Topic: National Institutes of Health

$2.1 Million Grant Targets Antibiotic Resistance

March 31, 2015

The National Institutes of Health (NIH) has awarded Dr. Walter Fast, associate professor of medicinal chemistry at The University of Texas at Austin's College of Pharmacy, a four-year $2.1 million grant to develop small-molecules that counter antibiotic resistance in Gram-negative bacteria. If successful, the research could lead to new drugs for treating bacterial infections that are resistant to most antibiotics.

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Professor Awarded $3 Million NIH Grant to Study Language Impairments in Developing Brain

Oct. 6, 2014

A professor at The University of Texas at Austin has received a $3.3 million grant from the National Institutes of Health to study the neural basis of language development in order to better identify and treat children with learning impairments.

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Nursing Researchers Receive $2.2 Million NIH Grant for Multiple Sclerosis Cognitive Rehabilitation Study

Dec. 3, 2013

Alexa Stuifbergen, dean of The University of Texas at Austin School of Nursing, and Heather Becker, a research scientist at the school, have received a $2.2 million National Institutes of Health (NIH) grant to continue their study on improving the quality of life for people coping with multiple sclerosis (MS), particularly those with cognitive impairments.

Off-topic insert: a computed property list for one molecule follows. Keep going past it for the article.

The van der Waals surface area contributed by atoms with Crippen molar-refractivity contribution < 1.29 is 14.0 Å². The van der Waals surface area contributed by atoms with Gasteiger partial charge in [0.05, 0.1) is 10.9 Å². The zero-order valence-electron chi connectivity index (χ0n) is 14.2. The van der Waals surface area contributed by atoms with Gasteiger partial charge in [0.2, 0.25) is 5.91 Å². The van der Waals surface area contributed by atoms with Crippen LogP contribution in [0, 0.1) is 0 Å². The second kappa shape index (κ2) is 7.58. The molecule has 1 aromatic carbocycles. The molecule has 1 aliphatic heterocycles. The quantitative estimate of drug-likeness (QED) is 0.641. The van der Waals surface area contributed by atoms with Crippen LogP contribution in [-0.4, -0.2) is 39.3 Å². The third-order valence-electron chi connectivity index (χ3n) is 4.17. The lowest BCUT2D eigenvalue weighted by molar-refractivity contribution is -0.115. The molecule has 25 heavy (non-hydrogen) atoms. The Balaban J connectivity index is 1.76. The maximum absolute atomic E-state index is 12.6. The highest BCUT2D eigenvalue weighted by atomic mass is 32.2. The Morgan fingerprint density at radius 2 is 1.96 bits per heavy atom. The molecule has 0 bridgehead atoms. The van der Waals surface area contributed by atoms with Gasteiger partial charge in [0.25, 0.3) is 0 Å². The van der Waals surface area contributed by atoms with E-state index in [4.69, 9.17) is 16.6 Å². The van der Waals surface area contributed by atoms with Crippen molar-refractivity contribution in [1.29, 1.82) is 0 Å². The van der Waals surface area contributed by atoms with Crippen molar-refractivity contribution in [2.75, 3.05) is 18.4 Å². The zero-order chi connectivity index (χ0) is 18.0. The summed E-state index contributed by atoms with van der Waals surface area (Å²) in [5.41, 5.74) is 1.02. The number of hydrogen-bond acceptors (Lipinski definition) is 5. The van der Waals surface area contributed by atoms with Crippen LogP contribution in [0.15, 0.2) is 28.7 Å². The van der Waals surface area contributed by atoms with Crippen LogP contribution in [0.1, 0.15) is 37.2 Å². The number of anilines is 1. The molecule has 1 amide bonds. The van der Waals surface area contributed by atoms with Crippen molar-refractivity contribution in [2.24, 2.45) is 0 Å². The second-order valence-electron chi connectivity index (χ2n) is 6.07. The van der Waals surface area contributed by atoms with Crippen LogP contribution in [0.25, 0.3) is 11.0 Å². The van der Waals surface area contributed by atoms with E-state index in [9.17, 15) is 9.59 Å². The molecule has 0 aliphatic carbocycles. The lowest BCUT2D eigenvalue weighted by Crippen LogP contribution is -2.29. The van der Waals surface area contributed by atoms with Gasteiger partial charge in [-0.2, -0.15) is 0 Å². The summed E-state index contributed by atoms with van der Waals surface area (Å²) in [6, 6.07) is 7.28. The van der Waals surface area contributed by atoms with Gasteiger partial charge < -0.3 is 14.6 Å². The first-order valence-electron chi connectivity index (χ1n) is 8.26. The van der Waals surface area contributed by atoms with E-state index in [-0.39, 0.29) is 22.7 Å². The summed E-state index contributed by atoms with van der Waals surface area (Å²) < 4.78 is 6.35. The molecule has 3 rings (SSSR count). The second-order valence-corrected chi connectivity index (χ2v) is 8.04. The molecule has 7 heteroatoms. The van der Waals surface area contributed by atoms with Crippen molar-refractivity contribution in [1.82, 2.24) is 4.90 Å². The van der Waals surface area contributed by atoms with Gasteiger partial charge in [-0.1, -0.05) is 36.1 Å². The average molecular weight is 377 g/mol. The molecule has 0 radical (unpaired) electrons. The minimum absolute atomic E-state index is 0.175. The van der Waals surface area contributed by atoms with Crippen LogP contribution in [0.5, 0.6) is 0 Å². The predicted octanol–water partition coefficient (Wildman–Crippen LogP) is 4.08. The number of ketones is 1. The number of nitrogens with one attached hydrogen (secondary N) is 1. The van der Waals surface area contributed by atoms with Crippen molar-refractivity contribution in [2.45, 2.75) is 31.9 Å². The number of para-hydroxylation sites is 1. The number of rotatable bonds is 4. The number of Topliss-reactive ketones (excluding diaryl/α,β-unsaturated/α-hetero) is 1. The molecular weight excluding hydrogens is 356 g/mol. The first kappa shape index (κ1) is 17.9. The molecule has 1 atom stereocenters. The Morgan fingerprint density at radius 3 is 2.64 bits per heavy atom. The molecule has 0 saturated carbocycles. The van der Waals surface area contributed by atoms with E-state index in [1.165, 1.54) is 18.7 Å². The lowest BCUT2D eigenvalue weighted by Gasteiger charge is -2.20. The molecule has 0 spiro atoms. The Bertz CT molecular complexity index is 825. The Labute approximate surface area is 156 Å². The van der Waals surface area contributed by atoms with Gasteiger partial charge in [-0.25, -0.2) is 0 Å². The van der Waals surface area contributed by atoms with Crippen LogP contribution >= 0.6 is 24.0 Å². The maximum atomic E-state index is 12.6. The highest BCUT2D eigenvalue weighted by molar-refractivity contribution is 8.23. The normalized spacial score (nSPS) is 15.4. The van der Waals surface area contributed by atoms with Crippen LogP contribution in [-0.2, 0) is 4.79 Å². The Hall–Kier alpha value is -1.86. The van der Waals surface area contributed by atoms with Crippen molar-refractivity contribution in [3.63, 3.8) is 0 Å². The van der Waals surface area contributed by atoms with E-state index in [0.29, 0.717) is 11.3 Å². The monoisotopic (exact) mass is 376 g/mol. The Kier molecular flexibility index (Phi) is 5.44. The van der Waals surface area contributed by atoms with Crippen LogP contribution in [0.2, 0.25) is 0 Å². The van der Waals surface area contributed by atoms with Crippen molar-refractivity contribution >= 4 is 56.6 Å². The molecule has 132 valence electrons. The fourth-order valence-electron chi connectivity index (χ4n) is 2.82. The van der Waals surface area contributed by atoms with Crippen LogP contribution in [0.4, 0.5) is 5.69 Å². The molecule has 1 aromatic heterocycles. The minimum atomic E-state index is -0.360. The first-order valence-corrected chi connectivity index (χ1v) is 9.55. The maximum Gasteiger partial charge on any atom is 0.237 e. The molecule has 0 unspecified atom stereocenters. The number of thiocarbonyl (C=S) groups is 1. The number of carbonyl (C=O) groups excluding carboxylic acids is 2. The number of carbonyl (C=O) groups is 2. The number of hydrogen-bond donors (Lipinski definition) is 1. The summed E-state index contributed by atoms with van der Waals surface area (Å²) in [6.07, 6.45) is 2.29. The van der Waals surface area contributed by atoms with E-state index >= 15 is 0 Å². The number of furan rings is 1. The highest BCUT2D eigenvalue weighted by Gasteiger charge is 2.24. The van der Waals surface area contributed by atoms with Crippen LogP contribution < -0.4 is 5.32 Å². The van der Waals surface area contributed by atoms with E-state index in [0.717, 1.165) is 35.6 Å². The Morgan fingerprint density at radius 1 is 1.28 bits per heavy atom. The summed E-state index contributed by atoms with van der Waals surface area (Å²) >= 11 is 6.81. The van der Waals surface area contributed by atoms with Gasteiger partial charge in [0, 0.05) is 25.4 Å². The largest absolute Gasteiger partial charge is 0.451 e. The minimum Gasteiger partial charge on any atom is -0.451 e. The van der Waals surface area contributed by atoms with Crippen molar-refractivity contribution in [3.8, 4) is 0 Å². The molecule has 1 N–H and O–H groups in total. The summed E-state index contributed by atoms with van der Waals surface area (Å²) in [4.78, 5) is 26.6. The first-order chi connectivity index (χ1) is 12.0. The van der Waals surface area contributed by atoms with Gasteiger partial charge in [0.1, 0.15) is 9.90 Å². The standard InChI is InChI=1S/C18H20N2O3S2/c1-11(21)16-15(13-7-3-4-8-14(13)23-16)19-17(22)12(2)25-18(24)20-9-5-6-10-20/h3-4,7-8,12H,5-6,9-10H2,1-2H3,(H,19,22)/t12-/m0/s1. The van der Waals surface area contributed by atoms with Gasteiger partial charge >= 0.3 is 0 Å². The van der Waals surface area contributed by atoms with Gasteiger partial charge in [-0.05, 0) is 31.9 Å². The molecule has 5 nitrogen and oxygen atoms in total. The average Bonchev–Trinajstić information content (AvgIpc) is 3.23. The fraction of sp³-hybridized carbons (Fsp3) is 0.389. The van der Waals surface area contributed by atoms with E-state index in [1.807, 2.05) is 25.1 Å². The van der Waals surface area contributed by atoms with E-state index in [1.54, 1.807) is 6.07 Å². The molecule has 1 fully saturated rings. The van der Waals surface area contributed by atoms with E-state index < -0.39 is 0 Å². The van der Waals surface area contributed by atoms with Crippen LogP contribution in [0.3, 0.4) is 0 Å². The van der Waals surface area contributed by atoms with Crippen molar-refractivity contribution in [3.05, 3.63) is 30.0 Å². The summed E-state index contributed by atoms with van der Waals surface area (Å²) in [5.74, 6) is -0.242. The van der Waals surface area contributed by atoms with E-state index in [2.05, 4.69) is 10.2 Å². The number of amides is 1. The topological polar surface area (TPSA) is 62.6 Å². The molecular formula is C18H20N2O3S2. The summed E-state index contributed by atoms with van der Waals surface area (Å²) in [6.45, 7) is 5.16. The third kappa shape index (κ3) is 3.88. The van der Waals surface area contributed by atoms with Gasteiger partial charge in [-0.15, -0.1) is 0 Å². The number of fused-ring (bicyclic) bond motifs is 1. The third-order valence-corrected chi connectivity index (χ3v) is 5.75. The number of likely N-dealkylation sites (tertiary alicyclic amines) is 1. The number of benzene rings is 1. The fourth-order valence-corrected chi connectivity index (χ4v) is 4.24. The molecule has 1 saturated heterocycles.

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Heart Researcher Receives NIH Grant to Model Heart Valve, Improve Surgical Outcomes

Sept. 23, 2013

The National Institutes of Health is turning to researchers at The University of Texas at Austin to develop computer simulations to improve surgical repair of the heart's mitral valve, one of the aging heart's key points of failure.

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Health Behavior and Health Education Professors Receive Grant for Tobacco Use and Marketing Research

Sept. 19, 2013

AUSTIN, Texas  Two University of Texas at Austin College of Education professors are among several scholars nationwide to receive funding from the U.S. Food and Drug Administration (FDA) and the National Institutes of Health (NIH) to study trends in young people's tobacco use and the extent to which targeted marketing is contributing to an increase in use.

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